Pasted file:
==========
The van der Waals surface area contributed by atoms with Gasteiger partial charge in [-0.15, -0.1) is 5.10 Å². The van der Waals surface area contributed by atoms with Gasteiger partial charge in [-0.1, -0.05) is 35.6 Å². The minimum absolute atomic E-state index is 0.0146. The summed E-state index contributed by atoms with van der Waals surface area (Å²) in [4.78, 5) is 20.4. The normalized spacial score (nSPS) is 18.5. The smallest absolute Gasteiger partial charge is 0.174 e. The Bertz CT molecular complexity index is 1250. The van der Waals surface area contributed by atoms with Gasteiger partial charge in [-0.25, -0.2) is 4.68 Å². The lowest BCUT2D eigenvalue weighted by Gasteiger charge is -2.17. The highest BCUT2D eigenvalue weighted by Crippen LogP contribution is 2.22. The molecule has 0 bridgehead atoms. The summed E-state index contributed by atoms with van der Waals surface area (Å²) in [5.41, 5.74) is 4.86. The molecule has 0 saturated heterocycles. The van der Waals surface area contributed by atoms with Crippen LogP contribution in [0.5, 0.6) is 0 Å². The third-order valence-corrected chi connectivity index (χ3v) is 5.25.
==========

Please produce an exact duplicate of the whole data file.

The van der Waals surface area contributed by atoms with Gasteiger partial charge in [-0.15, -0.1) is 5.10 Å². The van der Waals surface area contributed by atoms with Gasteiger partial charge in [-0.1, -0.05) is 35.6 Å². The minimum absolute atomic E-state index is 0.0146. The summed E-state index contributed by atoms with van der Waals surface area (Å²) in [4.78, 5) is 20.4. The normalized spacial score (nSPS) is 18.5. The smallest absolute Gasteiger partial charge is 0.174 e. The Bertz CT molecular complexity index is 1250. The van der Waals surface area contributed by atoms with Gasteiger partial charge in [-0.25, -0.2) is 4.68 Å². The lowest BCUT2D eigenvalue weighted by Gasteiger charge is -2.17. The highest BCUT2D eigenvalue weighted by Crippen LogP contribution is 2.22. The molecule has 0 bridgehead atoms. The summed E-state index contributed by atoms with van der Waals surface area (Å²) in [5.41, 5.74) is 4.86. The molecule has 0 saturated heterocycles. The van der Waals surface area contributed by atoms with Crippen LogP contribution in [0.5, 0.6) is 0 Å². The third-order valence-corrected chi connectivity index (χ3v) is 5.25.